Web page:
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Draper Journal

Materials, a historic chapel, and people are given second chances at The Point

Oct 12, 2023 09:42AM ● By Mimi Darley Dutton

The final tower at the old prison site came crashing down Aug. 30 when The Point’s officials showed the progress they’ve made at the site in just under one year. The first tower was toppled last November. Demolition is more than 90% complete. (Mimi Darley Dutton/City Journals)

Sustainable practices and second chances are happening at the site where the prison once stood. 

The majority of the materials from the old prison have been recycled, the historic prison chapel has been saved, and some of the demolition workers are former inmates who’ve turned their lives around. Demolition is more than 90% complete and the site is well on its way to transitioning to The Point, a project touted to benefit Draper residents and all the people of Utah.

Just 10 months since the public was invited to watch the first guard tower come crashing down, the final of several towers at the site was demolished Aug. 30. With the exception of the chapel, all that remains of the old prison buildings are piles of concrete that are quickly disappearing. 

Draper resident and retired history teacher Todd Shoemaker long advocated for preserving the historic chapel which was slated for demolition, but the Lieutenant Governor and other officials from The Point chose to save the Chapel by the Wayside shortly before it faced demise. 

“We are intentionally preserving the chapel…as an appropriate aspect of the site’s legacy…built by the inmates themselves…that place was considered one of the most positive aspects…a place where they could find solace and peace,” said Utah House Representative and Land Authority co-chair Jordan Teuscher.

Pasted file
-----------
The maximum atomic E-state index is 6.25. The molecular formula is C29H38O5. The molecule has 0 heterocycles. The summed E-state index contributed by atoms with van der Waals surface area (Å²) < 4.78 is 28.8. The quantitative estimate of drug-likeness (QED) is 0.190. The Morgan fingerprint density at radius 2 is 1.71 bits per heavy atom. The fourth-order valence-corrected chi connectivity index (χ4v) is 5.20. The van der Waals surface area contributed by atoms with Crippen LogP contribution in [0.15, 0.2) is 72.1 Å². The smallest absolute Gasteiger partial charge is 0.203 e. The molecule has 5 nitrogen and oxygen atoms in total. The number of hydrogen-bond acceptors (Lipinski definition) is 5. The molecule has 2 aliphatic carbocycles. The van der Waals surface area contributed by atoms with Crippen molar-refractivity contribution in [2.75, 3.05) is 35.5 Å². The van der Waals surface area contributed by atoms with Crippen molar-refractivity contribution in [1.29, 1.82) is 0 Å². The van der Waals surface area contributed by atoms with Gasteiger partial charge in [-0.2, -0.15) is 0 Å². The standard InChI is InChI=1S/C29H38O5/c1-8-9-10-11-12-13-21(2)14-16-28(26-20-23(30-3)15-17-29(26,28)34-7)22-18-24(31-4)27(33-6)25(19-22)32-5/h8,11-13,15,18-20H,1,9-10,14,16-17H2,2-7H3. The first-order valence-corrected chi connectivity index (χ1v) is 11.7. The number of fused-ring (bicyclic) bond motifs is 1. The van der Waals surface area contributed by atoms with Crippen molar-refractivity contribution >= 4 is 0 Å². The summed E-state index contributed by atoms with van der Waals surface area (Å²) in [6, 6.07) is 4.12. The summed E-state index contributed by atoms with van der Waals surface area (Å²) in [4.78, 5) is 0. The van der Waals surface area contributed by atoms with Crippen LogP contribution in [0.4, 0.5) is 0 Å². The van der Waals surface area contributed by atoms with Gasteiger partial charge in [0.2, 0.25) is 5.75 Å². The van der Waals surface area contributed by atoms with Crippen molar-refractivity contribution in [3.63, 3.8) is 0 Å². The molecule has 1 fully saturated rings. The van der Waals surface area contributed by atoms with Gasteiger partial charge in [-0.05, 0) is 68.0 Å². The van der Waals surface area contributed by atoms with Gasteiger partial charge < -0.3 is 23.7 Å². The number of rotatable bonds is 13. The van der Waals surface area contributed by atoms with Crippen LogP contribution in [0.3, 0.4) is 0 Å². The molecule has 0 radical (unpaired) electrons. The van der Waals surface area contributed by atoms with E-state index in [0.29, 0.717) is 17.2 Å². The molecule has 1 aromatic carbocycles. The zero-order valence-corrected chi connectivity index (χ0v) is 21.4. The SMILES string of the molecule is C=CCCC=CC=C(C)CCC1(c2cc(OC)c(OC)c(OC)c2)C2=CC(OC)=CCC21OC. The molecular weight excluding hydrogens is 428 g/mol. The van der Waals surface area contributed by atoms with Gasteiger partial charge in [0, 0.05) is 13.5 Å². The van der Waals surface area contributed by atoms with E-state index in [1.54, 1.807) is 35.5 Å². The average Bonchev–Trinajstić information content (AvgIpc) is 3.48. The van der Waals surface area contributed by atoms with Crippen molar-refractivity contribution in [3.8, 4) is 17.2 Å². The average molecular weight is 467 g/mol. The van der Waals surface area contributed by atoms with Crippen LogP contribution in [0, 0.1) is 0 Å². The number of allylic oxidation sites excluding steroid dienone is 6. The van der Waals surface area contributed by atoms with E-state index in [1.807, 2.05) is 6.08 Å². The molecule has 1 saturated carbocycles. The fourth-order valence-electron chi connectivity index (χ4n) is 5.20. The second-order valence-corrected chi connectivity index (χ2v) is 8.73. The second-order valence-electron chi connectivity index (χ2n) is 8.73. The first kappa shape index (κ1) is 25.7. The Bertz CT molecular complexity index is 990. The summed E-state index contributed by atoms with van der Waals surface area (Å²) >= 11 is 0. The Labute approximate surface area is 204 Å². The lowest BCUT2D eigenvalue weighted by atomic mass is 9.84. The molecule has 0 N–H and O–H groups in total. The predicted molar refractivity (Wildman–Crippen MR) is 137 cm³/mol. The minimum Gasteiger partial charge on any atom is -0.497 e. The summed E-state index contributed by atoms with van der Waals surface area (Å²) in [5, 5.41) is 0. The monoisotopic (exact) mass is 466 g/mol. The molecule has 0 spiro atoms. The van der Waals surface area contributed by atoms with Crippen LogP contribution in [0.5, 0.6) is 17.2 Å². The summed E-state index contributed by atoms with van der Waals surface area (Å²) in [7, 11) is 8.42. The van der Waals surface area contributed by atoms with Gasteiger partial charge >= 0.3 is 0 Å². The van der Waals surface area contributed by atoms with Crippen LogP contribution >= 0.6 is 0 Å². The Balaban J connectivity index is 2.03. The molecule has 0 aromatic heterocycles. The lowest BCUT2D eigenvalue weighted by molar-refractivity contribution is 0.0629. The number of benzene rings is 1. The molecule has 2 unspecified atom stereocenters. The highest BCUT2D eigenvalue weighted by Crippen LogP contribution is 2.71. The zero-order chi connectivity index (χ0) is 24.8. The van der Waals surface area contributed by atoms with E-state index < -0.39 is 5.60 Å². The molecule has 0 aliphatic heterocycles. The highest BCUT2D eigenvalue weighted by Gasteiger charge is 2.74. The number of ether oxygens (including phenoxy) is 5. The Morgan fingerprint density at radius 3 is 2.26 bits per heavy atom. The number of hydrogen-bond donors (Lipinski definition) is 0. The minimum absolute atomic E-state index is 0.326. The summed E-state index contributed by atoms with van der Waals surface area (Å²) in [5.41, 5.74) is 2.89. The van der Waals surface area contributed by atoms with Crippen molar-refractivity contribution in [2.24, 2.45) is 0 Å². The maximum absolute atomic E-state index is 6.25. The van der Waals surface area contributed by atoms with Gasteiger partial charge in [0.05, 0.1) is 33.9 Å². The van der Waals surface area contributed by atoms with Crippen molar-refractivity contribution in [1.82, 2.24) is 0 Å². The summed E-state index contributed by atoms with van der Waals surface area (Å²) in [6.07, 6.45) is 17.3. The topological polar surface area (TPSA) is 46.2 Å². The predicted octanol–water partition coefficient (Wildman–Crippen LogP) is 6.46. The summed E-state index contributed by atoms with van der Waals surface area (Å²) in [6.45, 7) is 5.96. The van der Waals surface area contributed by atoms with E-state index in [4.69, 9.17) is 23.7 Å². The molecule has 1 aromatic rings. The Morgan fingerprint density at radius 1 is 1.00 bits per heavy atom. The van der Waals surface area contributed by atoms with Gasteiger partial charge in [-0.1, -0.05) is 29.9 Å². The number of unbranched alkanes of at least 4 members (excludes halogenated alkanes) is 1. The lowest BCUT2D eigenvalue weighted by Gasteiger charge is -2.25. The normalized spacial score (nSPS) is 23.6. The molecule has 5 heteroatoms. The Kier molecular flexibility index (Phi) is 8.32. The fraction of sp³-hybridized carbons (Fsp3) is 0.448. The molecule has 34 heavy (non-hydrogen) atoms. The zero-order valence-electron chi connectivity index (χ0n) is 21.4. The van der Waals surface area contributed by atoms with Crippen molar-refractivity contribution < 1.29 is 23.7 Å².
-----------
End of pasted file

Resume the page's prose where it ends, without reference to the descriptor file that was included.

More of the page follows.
Statistics provided by The Point indicate that more than 70% of materials at the site have been recycled, including 100% of the concrete from the old buildings. It was crushed and recycled on-site to save wear and tear on the roads, disturbance to surrounding communities, and emissions that would have resulted from trucking it to an outside facility. Invasive species such as Russian olive trees were taken down and ground into mulch. That mulch is currently being used to mitigate dust and will be reused in future landscaping. 

“From day one we made a commitment to Utahns that we would conduct our work at The Point in a sustainable manner…Concrete…is being crushed onsite for use in the foundation of new buildings and to build future roads,” said Alan Matheson, The Point’s executive director. 

Caleb Towns is Senior Project Manager of prison demolition for Grant Mackay. “Over 157,000 tons of material has been repurposed or reused. We’ve recycled enough concrete to build over 1,000 homes, enough steel to build 66 four-story structures, enough asphalt to build over 5 miles of road and enough rebar to build 540 cars. This wasn’t easy, but this was the task put before us. The workers are the reason we’ve been able to be safe and recycle as much material as we could on this project,” he said.